The fallout from the Coronavirus pandemic may mean the costs of maintaining the triple lock are simply too high ‒ besides, it's already done its job.
It is looking increasingly likely that the State Pension triple lock is not long for this world.
The national newspapers are full of stories about how the Chancellor, Rishi Sunak, is getting ready to break one of the Conservative Party’s key manifesto pledges from last year and abandon the triple lock, with warnings that it will swiftly become unaffordable.
And while this is mostly the result of the Covid-19 crisis and the extraordinary impact it has had on the nation’s finances, the truth is that the triple lock has needed to go for some time. Indeed, it's something loveMONEY has advocated for many years now.
What is the pension triple lock?
The triple lock is a mechanism launched back in the heady days of the Coalition Government, as a means of improving the financial position of pensioners.
It ensures that each year the State Pension increases by the largest of the following three measurements:
- The rate of inflation;
- The growth in wages;
And it has been successful: research from consultants Wills Towers Watson suggest the Basic State Pension is £13.45 a week higher now as a result.
So the incomes of pensioner households are in better shape now than they were in decades past, having seen consistent growth at a time when incomes for working people have laboured along.
Job done. Which is precisely why it’s time to get rid of it.
Coronavirus makes an unpopular change more likely
Perhaps unsurprisingly, the triple lock is phenomenally expensive.
Guaranteeing an annual increase in the State Pension of at least 2.5% is a costly commitment when you consider just how many pensioners live in the UK ‒ around one in five people in the UK are over the age of 65, and it’s the fastest-growing age group in the nation according to the Office for National Statistics.
We are talking about billions of pounds a year, delivering pensioners with an income increase more sizeable than those seen by the millions of people who are currently in work
As many charities have pointed out, the State Pension isn't enough for most to live on alone as is, and far less generous than many of our Europen counterparts enjoy.
But the nation’s finances are, to put it politely, in a bit of a pickle at the moment, thanks to the Treasury effectively paying the wages of millions of people through the furlough scheme.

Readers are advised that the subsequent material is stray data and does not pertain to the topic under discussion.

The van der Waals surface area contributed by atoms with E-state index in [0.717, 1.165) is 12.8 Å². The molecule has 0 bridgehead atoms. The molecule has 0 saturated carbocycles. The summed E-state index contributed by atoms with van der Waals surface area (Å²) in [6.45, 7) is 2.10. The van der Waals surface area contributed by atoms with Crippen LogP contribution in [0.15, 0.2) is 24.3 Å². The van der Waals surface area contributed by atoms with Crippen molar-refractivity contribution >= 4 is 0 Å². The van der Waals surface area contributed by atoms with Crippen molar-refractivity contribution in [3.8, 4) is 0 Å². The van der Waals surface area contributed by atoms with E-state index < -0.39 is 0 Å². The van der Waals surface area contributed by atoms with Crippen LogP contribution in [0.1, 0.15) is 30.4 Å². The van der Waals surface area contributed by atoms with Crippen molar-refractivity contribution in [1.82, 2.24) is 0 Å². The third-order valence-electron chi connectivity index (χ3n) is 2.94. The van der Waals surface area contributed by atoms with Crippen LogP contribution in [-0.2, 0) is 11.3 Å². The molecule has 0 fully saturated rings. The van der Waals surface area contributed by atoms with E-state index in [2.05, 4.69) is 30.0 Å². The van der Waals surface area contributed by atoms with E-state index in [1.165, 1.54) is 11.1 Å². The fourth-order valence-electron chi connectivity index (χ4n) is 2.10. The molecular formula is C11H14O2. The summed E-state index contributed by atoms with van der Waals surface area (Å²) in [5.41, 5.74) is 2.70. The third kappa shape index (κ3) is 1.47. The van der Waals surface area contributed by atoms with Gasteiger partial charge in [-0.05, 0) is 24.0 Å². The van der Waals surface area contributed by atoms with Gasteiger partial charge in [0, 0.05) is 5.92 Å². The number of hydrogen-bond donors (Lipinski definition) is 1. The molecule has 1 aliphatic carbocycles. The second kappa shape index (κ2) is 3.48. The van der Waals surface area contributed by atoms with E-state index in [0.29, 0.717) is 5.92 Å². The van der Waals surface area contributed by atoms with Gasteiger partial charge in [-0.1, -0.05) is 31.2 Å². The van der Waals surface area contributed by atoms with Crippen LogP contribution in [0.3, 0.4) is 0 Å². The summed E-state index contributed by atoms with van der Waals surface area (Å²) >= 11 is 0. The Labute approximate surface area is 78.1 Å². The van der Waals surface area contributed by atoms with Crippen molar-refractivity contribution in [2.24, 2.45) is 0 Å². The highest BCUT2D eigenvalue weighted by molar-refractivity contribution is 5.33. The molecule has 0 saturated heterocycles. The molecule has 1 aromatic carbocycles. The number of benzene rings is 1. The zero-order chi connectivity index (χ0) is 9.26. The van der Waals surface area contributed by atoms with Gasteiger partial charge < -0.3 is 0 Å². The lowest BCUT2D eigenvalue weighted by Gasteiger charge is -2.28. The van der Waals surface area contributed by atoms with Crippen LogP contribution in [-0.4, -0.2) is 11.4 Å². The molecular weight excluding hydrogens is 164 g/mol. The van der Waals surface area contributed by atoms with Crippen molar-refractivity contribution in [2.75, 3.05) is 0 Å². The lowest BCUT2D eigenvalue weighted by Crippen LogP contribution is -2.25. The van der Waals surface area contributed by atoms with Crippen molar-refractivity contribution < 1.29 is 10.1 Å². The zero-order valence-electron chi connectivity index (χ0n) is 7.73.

That in itself could cause big issues with the triple lock next year.
There’s no question that average wages won’t see much in the way of growth this year, with unemployment set to rise substantially.
However, what happens next year?
Official forecasts are suggesting that wage growth could jump significantly next year as businesses get back on their feet ‒ after all, millions of people are currently only getting 80% of their normal salaries at the moment through the furlough scheme.
But if in 2021 they enjoy a full year of their usual wages, that could spell enormous wage growth figures, and therefore require the Government to splash out on a big increase in State Pension payments.
Analysis by pension firm AJ Bell suggests that, with the triple lock in place for the next two years, the State Pension could rise by an enormous 21.3%, taking it from £175.20 a week to £212.45 a week.
Given the parlous state of the nation’s finances already thanks to Covid-19, that simply isn’t going to be sustainable.
So what are the options?
If, like me, you feel the triple lock needs to go then there are no simple solutions.
For a start, it has always been a difficult sell with politicians, given older people are far more likely to get out and vote.
That's why politicians of all stripes have been so reticent about admitting it isn’t something that we can afford for much longer.
But I think the time for dithering has long since past. The triple lock has to be scrapped and the pandemic has put extreme pressure on the Chancellor to act.
The question then becomes, what does he replace it with?
Some have suggested a ‘double lock’ ‒ indeed this was an idea floated by the Theresa May Government. Under this scenario, the State Pension would increase by only the highest of wage growth or inflation.
Yet even this may not help much in keeping a lid on costs.
AJ Bell’s calculations suggest that if the State Pension rose in line with earnings only, it would jump 9.7% over the next two years (to £192.15 per week), while by inflation it would rise by 3.5% (to £181.40).
The argument in favour of a double lock has been that it helps safeguard pensioners, ensuring they do still enjoy protected increases in pension payments. But let’s be honest, the savings to the Treasury through a double lock over the next couple of years are going to be modest at best.
Clearly, tinkering around at the edges of the triple lock isn’t going to cut it.
We need fresh thinking if we are to find a fairer system that both protects the incomes of older people, but doesn’t leave those of working age out of pocket as a result.
What do you think? Is scrapping the triple lock a sensible move, or an unfair attack on the elderly? Have your say in the comments section below.
Be the first to comment
Do you want to comment on this article? You need to be signed in for this feature